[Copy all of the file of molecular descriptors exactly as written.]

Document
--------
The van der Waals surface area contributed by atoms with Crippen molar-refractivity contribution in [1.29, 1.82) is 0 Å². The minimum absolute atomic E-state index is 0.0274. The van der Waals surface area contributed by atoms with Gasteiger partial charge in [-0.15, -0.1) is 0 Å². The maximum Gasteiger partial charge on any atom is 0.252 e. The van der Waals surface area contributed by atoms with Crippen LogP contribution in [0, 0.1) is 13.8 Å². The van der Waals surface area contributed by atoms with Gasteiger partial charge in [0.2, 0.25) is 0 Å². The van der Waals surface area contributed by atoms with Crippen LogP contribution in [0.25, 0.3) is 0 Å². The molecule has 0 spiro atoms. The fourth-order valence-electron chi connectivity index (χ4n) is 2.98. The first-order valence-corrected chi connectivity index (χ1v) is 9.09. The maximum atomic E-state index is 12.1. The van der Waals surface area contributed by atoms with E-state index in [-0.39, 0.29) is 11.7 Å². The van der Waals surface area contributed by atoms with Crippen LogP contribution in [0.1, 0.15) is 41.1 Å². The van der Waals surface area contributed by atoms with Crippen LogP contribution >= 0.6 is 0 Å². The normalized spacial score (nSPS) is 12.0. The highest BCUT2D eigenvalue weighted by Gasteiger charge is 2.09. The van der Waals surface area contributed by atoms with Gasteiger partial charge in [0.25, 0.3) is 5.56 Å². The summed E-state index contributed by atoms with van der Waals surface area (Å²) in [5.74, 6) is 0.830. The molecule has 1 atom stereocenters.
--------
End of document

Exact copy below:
The van der Waals surface area contributed by atoms with Crippen molar-refractivity contribution in [1.29, 1.82) is 0 Å². The minimum absolute atomic E-state index is 0.0274. The van der Waals surface area contributed by atoms with Gasteiger partial charge in [-0.15, -0.1) is 0 Å². The maximum Gasteiger partial charge on any atom is 0.252 e. The van der Waals surface area contributed by atoms with Crippen LogP contribution in [0, 0.1) is 13.8 Å². The van der Waals surface area contributed by atoms with Gasteiger partial charge in [0.2, 0.25) is 0 Å². The van der Waals surface area contributed by atoms with Crippen LogP contribution in [0.25, 0.3) is 0 Å². The molecule has 0 spiro atoms. The fourth-order valence-electron chi connectivity index (χ4n) is 2.98. The first-order valence-corrected chi connectivity index (χ1v) is 9.09. The maximum atomic E-state index is 12.1. The van der Waals surface area contributed by atoms with E-state index in [-0.39, 0.29) is 11.7 Å². The van der Waals surface area contributed by atoms with Crippen LogP contribution in [0.1, 0.15) is 41.1 Å². The van der Waals surface area contributed by atoms with Crippen LogP contribution >= 0.6 is 0 Å². The normalized spacial score (nSPS) is 12.0. The highest BCUT2D eigenvalue weighted by Gasteiger charge is 2.09. The van der Waals surface area contributed by atoms with Gasteiger partial charge in [0.25, 0.3) is 5.56 Å². The summed E-state index contributed by atoms with van der Waals surface area (Å²) in [5.74, 6) is 0.830. The molecule has 1 atom stereocenters.